Try to think back beyond our current re-enactment of the Great Depression. You don’t have to go very far, maybe only four or five months ago. Oil was $130 a barrel, gasoline four bucks a gallon, and “Drill, Baby Drill” became a campaign mantra.
Exxon/Mobil and its Big Oil colleagues were reporting record profits. Then came a drop in oil consumption due to the high prices. Then an even bigger drop due to the financial bottom falling out of everything. Oil’s now a bit more than a third of its mid-2008 price, and “Drill, Baby Drill” vanished from the national debate quicker than Joe the Plumber.
Rex Tillerson is the man who has run Exxon/Mobil for the past three years, and he’s piloting the company through a changing landscape of increased environmental concern and wildly changing prices. He’s also undertaken, with mild success, a re-engineering of Exxon/Mobil’s image as a company that has finally gotten the proverbial memo on global warming.
Tillerson addressed a gathering at the Woodrow Wilson Center in Washington yesterday, and showed where Exxon/Mobil has changed on the environment. And where it hasn’t.
Let’s back up for a moment and review the company’s recent environmental history:
The 1989 oil spill from the Exxon Valdez dumped an estimated 11 million gallons of crude oil in Prince William Sound, Alaska. Despite a massive cleanup operation, residents say that the impact from the spill is still visible two decades later. A class action suit on behalf of spill victims took nearly that long to resolve: Exxon was originally ordered to pay $5 billion in damages, later reduced by the U.S. Supreme Court to less than half a billion. The surviving plaintiffs (nearly 20% of the original plaintiffs died before the case was resolved) received their checks in 2008.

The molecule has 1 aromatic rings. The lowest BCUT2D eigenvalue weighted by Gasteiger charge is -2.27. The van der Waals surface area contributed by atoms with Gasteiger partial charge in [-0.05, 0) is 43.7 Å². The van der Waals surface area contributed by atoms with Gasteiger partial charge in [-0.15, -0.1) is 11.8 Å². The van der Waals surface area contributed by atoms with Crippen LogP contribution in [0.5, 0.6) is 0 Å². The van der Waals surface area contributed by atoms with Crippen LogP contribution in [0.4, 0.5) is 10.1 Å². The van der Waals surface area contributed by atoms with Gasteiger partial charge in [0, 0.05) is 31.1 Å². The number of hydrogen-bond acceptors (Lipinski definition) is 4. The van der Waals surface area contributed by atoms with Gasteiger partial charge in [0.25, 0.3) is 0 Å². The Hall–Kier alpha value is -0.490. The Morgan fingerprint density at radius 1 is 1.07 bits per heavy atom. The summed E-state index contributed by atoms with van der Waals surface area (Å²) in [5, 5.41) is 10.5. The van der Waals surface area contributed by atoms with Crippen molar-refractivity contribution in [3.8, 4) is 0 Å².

More recently, Exxon/Mobil -- formed by the 1999 merger of two of the former components of John D. Rockefeller’s Standard Oil company -- has taken a beating over its funding of the climate change denial machine. Organizations like the Competitive Enterprise Institute were regular recipients of Exxon/Mobil’s largesse under the hardline regime of Tillerson’s predecessor, Lee Raymond. When Tillerson took over in 2006, Exxon/Mobil’s direct funding for CEI and some others ceased. In 2008, other denial groups, like the George C. Marshall Institute, were cut off by Exxon/Mobil. And a group of Rockefeller descendants went before last year’s annual shareholders meeting, demanding the company go farther in its makeover and take renewable energy seriously. They didn’t get very far.
For his part, Tillerson made a very un-Exxon-like admission a few years back: “It is clear that something is going on. It is not useful to debate the issue any longer.” And Exxon’s Corporate Citizen Report also acknowledges the major threat of climate change.
On Thursday, he put the support of the world’s largest private oil company behind the idea of a carbon tax. That would have been heresy in the Exxon/Mobil world as recently as five years ago.